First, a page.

Critique of acquisition and non-acquisition
In dismissing the theory of non-phenomenal matter, Vasubandhu refers to what he calls a transformation in the personal continuum of one who deliberately undertakes a certain kind of action. It is to this concept of a transformation in the continuum that Vasubandhu also appeals in his rejection of the doctrine that there are special conditioning characteristics known as acquisition and non-acquisition. If the idea of a person is to be regarded as no more than a popular convention that is superimposed upon the reality of constantly perishing complex properties, argues Vasubandhu, then the properties of acquisition and non-acquisition must also be purely conventional ideas rather than ultimately real properties. In fact, the idea of these properties is arguably as much derived from the idea of a stable person as the idea of a stable person is derived from the idea of these properties. For if we did not have the idea of a stable personality in the first place, there would be no need to explain how a given type of “person” consistently acquires the same kinds of mental properties.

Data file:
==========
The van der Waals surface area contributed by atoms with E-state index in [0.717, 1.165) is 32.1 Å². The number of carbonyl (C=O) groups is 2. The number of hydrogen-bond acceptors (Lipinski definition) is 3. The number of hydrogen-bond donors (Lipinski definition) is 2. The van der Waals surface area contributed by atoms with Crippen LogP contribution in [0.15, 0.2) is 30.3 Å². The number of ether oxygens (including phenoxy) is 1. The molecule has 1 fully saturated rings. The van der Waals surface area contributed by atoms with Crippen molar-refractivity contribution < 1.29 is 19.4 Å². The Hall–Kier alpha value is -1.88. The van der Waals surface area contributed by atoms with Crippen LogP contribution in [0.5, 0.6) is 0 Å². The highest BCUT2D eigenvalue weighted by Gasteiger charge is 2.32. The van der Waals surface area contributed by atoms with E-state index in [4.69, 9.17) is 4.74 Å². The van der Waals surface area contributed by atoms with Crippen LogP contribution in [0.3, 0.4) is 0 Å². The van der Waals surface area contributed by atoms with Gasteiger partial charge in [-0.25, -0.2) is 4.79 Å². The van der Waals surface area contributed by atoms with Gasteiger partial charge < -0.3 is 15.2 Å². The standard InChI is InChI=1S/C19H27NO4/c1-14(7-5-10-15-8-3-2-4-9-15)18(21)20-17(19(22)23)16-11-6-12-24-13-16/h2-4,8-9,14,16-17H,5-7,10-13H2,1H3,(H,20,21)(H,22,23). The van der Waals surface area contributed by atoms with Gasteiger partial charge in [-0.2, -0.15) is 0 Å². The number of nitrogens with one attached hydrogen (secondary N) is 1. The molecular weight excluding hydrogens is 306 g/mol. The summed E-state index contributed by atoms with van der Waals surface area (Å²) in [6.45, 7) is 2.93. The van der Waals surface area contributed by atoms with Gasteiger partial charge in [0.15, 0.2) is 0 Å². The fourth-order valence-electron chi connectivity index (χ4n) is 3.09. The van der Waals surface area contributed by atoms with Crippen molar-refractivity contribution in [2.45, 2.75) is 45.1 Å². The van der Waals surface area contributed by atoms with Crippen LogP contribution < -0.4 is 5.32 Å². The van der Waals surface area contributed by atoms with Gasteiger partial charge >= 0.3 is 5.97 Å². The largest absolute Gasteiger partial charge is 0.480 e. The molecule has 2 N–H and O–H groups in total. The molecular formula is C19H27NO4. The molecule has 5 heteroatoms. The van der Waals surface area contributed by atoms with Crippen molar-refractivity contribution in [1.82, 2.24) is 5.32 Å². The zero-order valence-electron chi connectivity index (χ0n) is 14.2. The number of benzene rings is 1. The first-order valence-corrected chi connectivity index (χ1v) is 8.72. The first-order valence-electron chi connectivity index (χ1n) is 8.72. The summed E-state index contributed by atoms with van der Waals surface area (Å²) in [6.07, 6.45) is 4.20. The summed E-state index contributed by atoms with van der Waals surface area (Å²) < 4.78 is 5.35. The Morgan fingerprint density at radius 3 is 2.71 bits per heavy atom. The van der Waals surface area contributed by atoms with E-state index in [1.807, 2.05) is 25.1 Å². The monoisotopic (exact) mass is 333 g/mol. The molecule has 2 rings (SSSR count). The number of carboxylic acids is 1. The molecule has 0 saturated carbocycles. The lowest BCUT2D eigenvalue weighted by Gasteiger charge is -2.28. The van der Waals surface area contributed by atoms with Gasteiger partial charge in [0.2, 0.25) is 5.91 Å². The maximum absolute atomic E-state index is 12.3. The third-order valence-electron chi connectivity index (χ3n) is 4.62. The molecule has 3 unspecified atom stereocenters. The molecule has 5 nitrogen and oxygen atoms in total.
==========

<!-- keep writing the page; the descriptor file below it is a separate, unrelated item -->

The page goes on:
Those who accepted the existence of a special property known as acquisition argued that this special property served to ensure that a person who had abandoned the belief in a real self would acquire those emotional states that are appropriate to a wise person. Meanwhile, they said, the special property of non-acquisition would ensure that the noble person would not acquire emotional states suitable to a foolish person. The view of Vasubandhu, on the other hand, is that once a person has abandoned the belief in a real self, his or her causal continuum simply becomes devoid of the causes of further unhappiness. If a lamp runs out of fuel, it is not necessary to say that the running out of fuel then produces a special property in the lamp that keeps a flame from burning in it; rather, all that is necessary is to say that a lamp without fuel no longer contains the conditions necessary for flame to burn in it. Flamelessness is not a property in itself that arises because of a special condition that prevents flame, but rather it is simply that flame no longer occurs owing to the absence of fuel. Similarly, when someone becomes free of false beliefs, it is not necessary to say that the absence of false beliefs then produces a special property in the person that keeps certain kinds of unhappiness away. Rather, it is enough to say simply that wrongful motivations no longer arise owing to the absence of false beliefs.
The depletion of the causes of certain kinds of effects in a thing can be called a transformation of that thing. The idea of a person is a conventional designation that is superimposed upon the reality of groups of properties. When those properties no longer include foolishness, then we can say conventionally that the person has undergone a transformation of character. But in saying such a thing there is no need, in the final analysis, to speak of more than the properties themselves and the causal relations among them.